The Franklin County public works department was already behind in making repairs to county roads before this week’s rain.
Now that list of road work has piled even higher. David Lee, county public works director, said crews will tackle the situation the best it can.
“It is not a good situation out there right now,” Lee said. “We recognize that. If folks will allow us, we will try to make these improvements over the coming months.
“They have been dealing with those issues and now the flood damage on top of that. We don’t like it ourselves.”
Lee said this has been an unusual wet pattern, which has been hard on all the roads — gravel and hard surface.
“It is a big county with well over a thousand miles of road, which means we have over 2,000 miles of right-a-way to maintain with a relatively small staff,” Lee said. “They work diligently and they work hard. It takes time to get around to all these issues.”
Lee said before the rains this week, the county was making head way into filling pot holes and spreading gravel.
“There are a number of areas where we were gaining traction on,” Lee said. “We were working to get those roads improved. Now, we got some additional issues. Some of the work we had conducted is lost. We will get right back at it and get things taken care of as quickly as we possibly can. They were out early [Thursday] morning working on that stuff and continue to do so.”
He said flood water may have damaged roads that were impassable this week.
“Now the situation — with the amount of rain we have had and the water flowing down the roads — we have bigger issues to address now,” Lee said. “Many of the roads that were under water have a little bit of damage, so we have folks getting them repaired — at least to make them passable — then we will come back and make permanent repairs once it dries up a little bit. We are still dealing with frost boils from the winter. We always have drainage issues along the roads that we continually work on.”
Lee said county crews worked around the clock from Tuesday night into Thursday monitoring county roads to keep the public safe. After the first round of rain, there were 37 locations that experienced flooding, Lee said.
“We had every available flood ahead sign with lights on them, they were all deployed,” Lee said. “Many of our barricades warning of flood zones ahead were deployed. We had crews out until about 1:30 a.m. or so Wednesday morning monitoring everything. Then they came back in early Wednesday morning, 5:30 or 6 a.m., and started doing the same thing. Many of those locations that were experiencing flooding Tuesday night, those flood waters receded. As the Marais des Cygnes River and the Pottawatomie approached their peak flow, we began experiencing flooding in other areas. Many of those areas have now receded, but we still have a number of areas [Thursday afternoon] that still have water on the roads and are impassable.”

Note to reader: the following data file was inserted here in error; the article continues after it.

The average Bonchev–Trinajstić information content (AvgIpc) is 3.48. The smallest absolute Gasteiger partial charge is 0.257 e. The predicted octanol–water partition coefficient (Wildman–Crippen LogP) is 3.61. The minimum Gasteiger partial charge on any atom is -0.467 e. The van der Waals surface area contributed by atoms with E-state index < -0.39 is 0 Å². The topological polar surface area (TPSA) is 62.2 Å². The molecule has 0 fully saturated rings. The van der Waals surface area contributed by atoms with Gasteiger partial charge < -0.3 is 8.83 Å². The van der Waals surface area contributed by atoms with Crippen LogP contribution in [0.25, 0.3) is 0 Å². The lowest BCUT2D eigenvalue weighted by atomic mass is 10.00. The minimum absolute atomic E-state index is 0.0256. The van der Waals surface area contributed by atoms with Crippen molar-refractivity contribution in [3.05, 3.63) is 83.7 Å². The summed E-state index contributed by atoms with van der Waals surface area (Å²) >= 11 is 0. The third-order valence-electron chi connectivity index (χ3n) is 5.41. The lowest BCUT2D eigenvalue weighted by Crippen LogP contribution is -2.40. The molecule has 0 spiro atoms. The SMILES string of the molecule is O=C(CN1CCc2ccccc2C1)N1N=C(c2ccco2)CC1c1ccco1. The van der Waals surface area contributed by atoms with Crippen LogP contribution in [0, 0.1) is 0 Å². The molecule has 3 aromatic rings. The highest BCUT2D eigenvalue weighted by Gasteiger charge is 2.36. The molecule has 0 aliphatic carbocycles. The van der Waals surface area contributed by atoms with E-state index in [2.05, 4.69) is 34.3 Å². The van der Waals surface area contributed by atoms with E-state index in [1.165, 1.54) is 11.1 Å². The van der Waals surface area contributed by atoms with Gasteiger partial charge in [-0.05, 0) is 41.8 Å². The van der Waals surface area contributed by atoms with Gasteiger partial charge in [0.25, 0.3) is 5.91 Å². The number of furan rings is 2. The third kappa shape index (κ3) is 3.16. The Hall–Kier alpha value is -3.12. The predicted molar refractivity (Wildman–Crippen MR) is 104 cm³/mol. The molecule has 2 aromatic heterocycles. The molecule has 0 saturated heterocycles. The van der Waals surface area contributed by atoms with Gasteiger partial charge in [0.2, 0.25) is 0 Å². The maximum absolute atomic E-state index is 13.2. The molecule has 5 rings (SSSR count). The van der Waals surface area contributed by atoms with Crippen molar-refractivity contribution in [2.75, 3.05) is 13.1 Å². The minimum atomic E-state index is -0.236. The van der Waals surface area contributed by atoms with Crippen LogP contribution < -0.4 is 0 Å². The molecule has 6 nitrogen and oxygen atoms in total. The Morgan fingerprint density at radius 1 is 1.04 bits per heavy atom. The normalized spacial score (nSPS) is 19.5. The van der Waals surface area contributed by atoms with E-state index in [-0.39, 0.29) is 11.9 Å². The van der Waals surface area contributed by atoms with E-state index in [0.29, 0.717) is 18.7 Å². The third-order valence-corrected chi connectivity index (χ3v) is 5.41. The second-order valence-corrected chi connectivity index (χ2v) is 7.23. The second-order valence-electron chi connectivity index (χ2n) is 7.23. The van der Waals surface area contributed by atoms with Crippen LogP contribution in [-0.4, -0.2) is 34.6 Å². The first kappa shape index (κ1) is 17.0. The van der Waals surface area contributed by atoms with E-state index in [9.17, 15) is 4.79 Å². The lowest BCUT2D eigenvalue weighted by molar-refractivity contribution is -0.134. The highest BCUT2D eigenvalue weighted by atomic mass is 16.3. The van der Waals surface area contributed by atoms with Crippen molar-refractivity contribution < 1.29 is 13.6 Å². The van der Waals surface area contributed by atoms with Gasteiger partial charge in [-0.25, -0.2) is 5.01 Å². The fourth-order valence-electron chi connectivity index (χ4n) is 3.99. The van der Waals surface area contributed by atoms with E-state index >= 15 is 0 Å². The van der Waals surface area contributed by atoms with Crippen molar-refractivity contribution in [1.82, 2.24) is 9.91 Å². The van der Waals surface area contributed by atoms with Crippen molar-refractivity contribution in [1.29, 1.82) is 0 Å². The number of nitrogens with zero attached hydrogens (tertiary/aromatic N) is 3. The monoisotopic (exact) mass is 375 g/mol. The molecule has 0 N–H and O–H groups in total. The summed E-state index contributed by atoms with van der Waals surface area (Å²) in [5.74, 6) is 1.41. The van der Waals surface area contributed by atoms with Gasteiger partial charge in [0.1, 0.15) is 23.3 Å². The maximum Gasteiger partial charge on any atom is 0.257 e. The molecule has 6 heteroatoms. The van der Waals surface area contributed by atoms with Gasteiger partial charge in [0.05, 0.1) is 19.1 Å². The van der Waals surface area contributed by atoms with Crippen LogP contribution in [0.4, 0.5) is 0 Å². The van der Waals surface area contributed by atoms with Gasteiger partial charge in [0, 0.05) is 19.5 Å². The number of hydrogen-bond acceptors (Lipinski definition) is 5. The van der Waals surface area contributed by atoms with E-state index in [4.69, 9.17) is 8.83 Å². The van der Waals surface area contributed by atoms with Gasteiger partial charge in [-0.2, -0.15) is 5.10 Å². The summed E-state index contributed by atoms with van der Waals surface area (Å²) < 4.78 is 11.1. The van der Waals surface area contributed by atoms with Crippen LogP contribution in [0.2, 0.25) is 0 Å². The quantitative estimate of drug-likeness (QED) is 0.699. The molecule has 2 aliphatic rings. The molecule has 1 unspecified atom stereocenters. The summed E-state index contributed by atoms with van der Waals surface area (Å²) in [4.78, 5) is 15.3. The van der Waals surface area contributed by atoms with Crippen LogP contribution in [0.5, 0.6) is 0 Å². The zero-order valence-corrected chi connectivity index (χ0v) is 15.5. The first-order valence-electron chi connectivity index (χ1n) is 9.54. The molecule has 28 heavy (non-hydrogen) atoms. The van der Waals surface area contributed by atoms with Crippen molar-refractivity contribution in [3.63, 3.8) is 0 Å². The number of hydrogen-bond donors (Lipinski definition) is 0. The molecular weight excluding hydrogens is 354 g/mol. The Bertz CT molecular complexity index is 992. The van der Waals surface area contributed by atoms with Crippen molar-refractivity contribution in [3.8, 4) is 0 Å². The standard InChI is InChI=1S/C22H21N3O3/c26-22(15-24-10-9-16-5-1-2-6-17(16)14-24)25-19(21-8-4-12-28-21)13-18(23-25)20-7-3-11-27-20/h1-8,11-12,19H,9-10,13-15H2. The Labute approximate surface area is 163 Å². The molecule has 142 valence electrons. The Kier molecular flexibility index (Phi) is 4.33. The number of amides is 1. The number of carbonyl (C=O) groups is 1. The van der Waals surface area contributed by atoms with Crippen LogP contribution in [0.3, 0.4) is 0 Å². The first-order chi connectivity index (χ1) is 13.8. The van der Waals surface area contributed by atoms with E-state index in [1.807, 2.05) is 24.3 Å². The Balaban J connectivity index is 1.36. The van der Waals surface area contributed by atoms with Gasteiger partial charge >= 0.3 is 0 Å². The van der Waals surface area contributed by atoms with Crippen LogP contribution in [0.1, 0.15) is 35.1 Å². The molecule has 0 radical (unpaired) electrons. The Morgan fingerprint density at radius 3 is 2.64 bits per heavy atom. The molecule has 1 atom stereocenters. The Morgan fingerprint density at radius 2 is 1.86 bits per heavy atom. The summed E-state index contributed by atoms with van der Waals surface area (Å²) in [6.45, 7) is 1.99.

Lee said most of the roads should be free of flood water and open by Saturday.
“I would encourage people to avoid driving through any amount of water,” he said. “You never know where the bottom is in those situations.”
Lee said crews quickly jumped on areas that historically have flood issues.
“We have most of the signage is in place to mark these areas,” he said. “The trick is when they need additional barricades and that sort of thing. You seem to be always chasing those locations because the water backs up and then it recedes. When you have 30-plus different locations all over the county, it is impossible to be everywhere at once. Our folks do a pretty good job of being where they need to be. It is a tall order to take care of all these areas.”
Lee said roads in all parts of the county were effected by the storms.
“I would not say that there is any one particularly one area that is worse than another,” Lee said. “It is not always what happens here in the county because these rivers and creeks flow through our county, so what happens east and north affect us.
“I have a picture of a fish swimming across one of our roads. It is quite interesting. Whether it is winter, summer, fall or spring, we are at the mercy of mother nature. We try to make things safe as possible and provide as much warning as we can. Then we deal with the aftermath.”